What Makes Ethical or Altruistic Leaders: Nurture or Nature?

What Makes Ethical or Altruistic Leaders: Nurture or Nature?

Are Altruistic Leaders Born or Made?


Ethical and Altruistic leadership Ethical leadership, or the lack of it, is very much in the headlines at the moment. Altruistic leaders are a subject I’ve long found fascinating, so much that it became the subject of my dissertation research. The real inspiration was my sister, to tell the truth. Whereas my own career, in journalism and music PR, had been very much focused on lifestyle, my sister has only worked for charities and not for profits. Same nurture; same nature… just about. How could we be so different? I decided to look into it…

Ethical leadership is a relatively modern term, but its has its motivation in altruism, so this is where I looked first.



My first call was to look at the evolutionary psychologists who might argue that altruism doesn’t really exist. At least, not in a pure form. What we see as good works have a selfish motivation to protect our own kind. Also known as Reciprocal Altruism,  biologist E. O Wilson believed that it was a  genetic behaviour designed to protect the evolution of our own community.

Freud is another one who sees altruism as having selfish motives. He called it the fight between the ego and a need to feel part of a group.  The altruistic person is rewarded for their deeds by feelings of well-being, connection, or moral and social approval. I am sure that he would have argued that ethical leadership is motivated by approval and a need to belong. However, let’s not forget that Freud is definitely out of fashion at the moment.

But what about those people who suddenly shift and become known as altruistic or ethical leaders. Are they are acting selfishly? Are they merely trying to stand out or gain approval?

Altruistic Leadership As A Reaction to Suffering


Research shows that altruism can develop after suffering, whether that that is the natural consequences of human life, like bereavement, divorce etc., or traumatic incidences like natural disasters. We have all heard of the people who run marathons in aid of charities after a loved one dies, or grieving parents who set up college scholarships in their child’s name. Someone who did a lot of research into this, Ervin Staub at the University of Massachusetts, suggests that instead of developing Post-Traumatic Stress Disorder, some people discover a deep commitment to helping others avoid suffering. This is known as Post-Traumatic Growth (PTG).  An example of this would be Somalian model Waris Dirie (1988) who has written and campaigned against Female Genital Mutilation (FGM) after her own childhood experiences in her book Desert Flower.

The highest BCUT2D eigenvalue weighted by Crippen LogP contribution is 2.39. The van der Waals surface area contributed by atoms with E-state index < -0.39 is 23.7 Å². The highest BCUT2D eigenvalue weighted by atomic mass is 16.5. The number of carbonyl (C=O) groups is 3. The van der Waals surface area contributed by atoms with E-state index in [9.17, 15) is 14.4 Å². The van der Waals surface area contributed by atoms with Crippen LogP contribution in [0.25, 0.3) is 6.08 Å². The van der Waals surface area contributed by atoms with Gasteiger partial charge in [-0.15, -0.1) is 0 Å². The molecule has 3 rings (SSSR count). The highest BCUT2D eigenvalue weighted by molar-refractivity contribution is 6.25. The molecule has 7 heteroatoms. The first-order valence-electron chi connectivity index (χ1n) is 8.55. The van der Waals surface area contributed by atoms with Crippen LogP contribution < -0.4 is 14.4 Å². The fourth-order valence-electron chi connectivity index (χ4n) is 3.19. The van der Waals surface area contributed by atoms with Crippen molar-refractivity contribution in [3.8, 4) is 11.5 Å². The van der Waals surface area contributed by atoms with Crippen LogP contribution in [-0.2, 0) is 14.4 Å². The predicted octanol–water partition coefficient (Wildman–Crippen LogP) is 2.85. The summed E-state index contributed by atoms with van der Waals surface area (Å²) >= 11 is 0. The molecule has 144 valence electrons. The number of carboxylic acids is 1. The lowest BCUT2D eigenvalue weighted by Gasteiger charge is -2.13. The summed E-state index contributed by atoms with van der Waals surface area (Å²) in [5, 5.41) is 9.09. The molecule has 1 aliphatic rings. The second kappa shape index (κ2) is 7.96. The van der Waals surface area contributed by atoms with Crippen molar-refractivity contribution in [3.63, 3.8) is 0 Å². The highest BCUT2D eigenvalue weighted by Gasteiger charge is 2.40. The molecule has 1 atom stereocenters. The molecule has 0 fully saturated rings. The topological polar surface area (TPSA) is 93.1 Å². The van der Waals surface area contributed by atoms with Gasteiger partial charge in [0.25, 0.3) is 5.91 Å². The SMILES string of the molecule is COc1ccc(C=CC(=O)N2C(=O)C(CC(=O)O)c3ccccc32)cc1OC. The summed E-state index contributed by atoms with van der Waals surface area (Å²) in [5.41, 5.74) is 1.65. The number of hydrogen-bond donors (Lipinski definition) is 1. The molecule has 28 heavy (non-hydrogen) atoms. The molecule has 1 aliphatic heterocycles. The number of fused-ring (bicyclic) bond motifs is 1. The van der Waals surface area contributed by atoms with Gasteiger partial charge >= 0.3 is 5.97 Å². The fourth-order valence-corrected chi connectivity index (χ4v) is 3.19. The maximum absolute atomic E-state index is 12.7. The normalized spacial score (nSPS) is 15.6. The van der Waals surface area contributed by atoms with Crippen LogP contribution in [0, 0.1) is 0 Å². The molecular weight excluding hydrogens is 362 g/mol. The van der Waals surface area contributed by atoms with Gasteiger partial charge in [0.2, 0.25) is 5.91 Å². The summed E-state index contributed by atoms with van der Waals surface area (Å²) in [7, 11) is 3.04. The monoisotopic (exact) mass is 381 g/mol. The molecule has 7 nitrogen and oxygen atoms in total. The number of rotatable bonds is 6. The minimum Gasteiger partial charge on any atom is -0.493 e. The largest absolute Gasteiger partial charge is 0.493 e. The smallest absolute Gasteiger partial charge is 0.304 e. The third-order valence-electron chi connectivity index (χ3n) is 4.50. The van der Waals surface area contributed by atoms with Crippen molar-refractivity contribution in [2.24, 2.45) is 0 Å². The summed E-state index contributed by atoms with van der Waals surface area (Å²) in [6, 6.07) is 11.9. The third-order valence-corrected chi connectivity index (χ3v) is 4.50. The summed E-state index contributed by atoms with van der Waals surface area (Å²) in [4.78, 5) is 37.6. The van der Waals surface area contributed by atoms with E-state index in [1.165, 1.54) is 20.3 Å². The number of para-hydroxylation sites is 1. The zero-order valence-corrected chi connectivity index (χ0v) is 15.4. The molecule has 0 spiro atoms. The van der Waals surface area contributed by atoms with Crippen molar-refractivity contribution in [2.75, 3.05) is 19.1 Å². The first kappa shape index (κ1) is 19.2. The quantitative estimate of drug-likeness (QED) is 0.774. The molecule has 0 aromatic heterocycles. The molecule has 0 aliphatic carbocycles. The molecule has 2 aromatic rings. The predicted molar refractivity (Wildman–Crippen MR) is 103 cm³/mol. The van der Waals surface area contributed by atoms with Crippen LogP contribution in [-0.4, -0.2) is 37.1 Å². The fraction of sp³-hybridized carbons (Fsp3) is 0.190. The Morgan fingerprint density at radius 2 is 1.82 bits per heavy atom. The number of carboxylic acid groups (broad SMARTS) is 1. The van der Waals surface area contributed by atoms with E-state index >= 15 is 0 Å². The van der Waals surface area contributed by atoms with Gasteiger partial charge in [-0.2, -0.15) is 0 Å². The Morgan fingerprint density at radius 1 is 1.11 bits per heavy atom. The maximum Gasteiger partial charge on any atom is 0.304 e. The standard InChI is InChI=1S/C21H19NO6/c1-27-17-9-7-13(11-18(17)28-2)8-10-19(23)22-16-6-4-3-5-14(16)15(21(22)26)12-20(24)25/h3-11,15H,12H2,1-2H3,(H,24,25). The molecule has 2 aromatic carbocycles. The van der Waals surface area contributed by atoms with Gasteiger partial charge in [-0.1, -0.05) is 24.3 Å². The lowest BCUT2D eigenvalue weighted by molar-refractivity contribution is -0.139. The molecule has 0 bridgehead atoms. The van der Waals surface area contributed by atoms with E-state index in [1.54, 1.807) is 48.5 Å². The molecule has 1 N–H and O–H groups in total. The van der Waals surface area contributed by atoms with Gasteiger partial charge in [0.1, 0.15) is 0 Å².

Instead of floundering in the “why me?” trap, those who are experiencing PTG look for meaning in their suffering:

“Man’s search for meaning is the primary motivation in his life”

Frankl (1959)

Further research suggested that this kind of growth was mainly found in people who had a higher socio-economic status, were younger and well educated. It also linked it to importance of being an extrovert, optimistic, with social support: echoing research on “The Big Five” personality behaviours which can increase resilience and a positive outlook on the world.

Family Values and Ethical Leadership


Of course, you can argue that, with the right family values, one can grow up as an altruist. A anthropological study in the 70s suggests that this is so. Looking at children in six different countries, it noted that the most prosocial children came from traditional, altruistic cultures such as Kenya, with extended families, and mothers who worked in the community and gave their children more responsibility. The least prosocial were from the USA.

However, this doesn’t explain why my sister and I are so different in our motivations.

“Altruism is innate, but it’s not instinctual. Everybody’s wired for it, but a switch has to be flipped”

David Rakoff (2011)

Abraham Maslow could have the answer in his hierarchy of needs.  Once people have fulfilled their more basic needs such as security, love and belonging, they can move up the pyramid to self-actualisation. The next stop is “selfless-actualization,” where people can turn their attention to helping others, but only once their own needs are met.

Again, placing this against my sister and I, my sister was involved in charity work and causes like Greenpeace from her mid teens. This was long before she had climbed the pyramid, and continued to do so even when living in the most insecure of times.



There’s one theory that doesn’t reply on on parenting, security or values. It suggests that it could be down to brain chemistry:  hypothalamic peptide oxytocin as a catalyst for pro-social altruistic behaviour.  Results of two studies indicated participants’ donating behaviours changed under the influence of oxytocin. Perhaps the time has come to swap fluoride for oxytocin in our drinking water?!

Seriously, although the problem intrigues me, I’m not sure we will ever know. Although, it would certainly be an interesting experiment to see if we can encourage ethical leadership and behaviour. Having ethical role models is the first step, and those what I’m developing in my della Scala leadership programme.


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